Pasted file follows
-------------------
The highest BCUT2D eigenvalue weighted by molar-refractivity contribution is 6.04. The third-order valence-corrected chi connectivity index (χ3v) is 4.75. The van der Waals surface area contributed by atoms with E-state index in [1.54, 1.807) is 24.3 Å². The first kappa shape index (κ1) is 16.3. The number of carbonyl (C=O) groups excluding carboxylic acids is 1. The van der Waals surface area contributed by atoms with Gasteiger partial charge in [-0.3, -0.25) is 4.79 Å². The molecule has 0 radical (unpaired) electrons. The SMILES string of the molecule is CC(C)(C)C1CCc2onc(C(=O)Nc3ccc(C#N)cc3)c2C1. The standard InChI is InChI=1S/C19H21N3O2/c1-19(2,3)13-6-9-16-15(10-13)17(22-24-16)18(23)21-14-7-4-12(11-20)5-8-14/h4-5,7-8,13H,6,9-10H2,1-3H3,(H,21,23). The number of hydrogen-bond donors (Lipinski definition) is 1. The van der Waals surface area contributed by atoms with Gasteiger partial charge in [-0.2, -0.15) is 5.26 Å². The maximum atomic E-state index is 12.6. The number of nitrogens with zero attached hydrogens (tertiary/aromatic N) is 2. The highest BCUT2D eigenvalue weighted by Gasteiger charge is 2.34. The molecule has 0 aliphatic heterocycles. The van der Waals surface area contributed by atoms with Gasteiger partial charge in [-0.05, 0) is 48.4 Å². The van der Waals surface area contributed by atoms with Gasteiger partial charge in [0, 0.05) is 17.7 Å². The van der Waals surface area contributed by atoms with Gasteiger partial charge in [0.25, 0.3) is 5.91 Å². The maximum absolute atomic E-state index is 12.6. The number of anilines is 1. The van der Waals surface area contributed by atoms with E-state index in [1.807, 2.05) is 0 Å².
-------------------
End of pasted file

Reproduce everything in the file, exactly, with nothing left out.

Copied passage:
The highest BCUT2D eigenvalue weighted by molar-refractivity contribution is 6.04. The third-order valence-corrected chi connectivity index (χ3v) is 4.75. The van der Waals surface area contributed by atoms with E-state index in [1.54, 1.807) is 24.3 Å². The first kappa shape index (κ1) is 16.3. The number of carbonyl (C=O) groups excluding carboxylic acids is 1. The van der Waals surface area contributed by atoms with Gasteiger partial charge in [-0.3, -0.25) is 4.79 Å². The molecule has 0 radical (unpaired) electrons. The SMILES string of the molecule is CC(C)(C)C1CCc2onc(C(=O)Nc3ccc(C#N)cc3)c2C1. The standard InChI is InChI=1S/C19H21N3O2/c1-19(2,3)13-6-9-16-15(10-13)17(22-24-16)18(23)21-14-7-4-12(11-20)5-8-14/h4-5,7-8,13H,6,9-10H2,1-3H3,(H,21,23). The number of hydrogen-bond donors (Lipinski definition) is 1. The van der Waals surface area contributed by atoms with Gasteiger partial charge in [-0.2, -0.15) is 5.26 Å². The maximum atomic E-state index is 12.6. The number of nitrogens with zero attached hydrogens (tertiary/aromatic N) is 2. The highest BCUT2D eigenvalue weighted by Gasteiger charge is 2.34. The molecule has 0 aliphatic heterocycles. The van der Waals surface area contributed by atoms with Gasteiger partial charge in [-0.05, 0) is 48.4 Å². The van der Waals surface area contributed by atoms with Gasteiger partial charge in [0, 0.05) is 17.7 Å². The van der Waals surface area contributed by atoms with Gasteiger partial charge in [0.25, 0.3) is 5.91 Å². The maximum absolute atomic E-state index is 12.6. The number of anilines is 1. The van der Waals surface area contributed by atoms with E-state index in [1.807, 2.05) is 0 Å².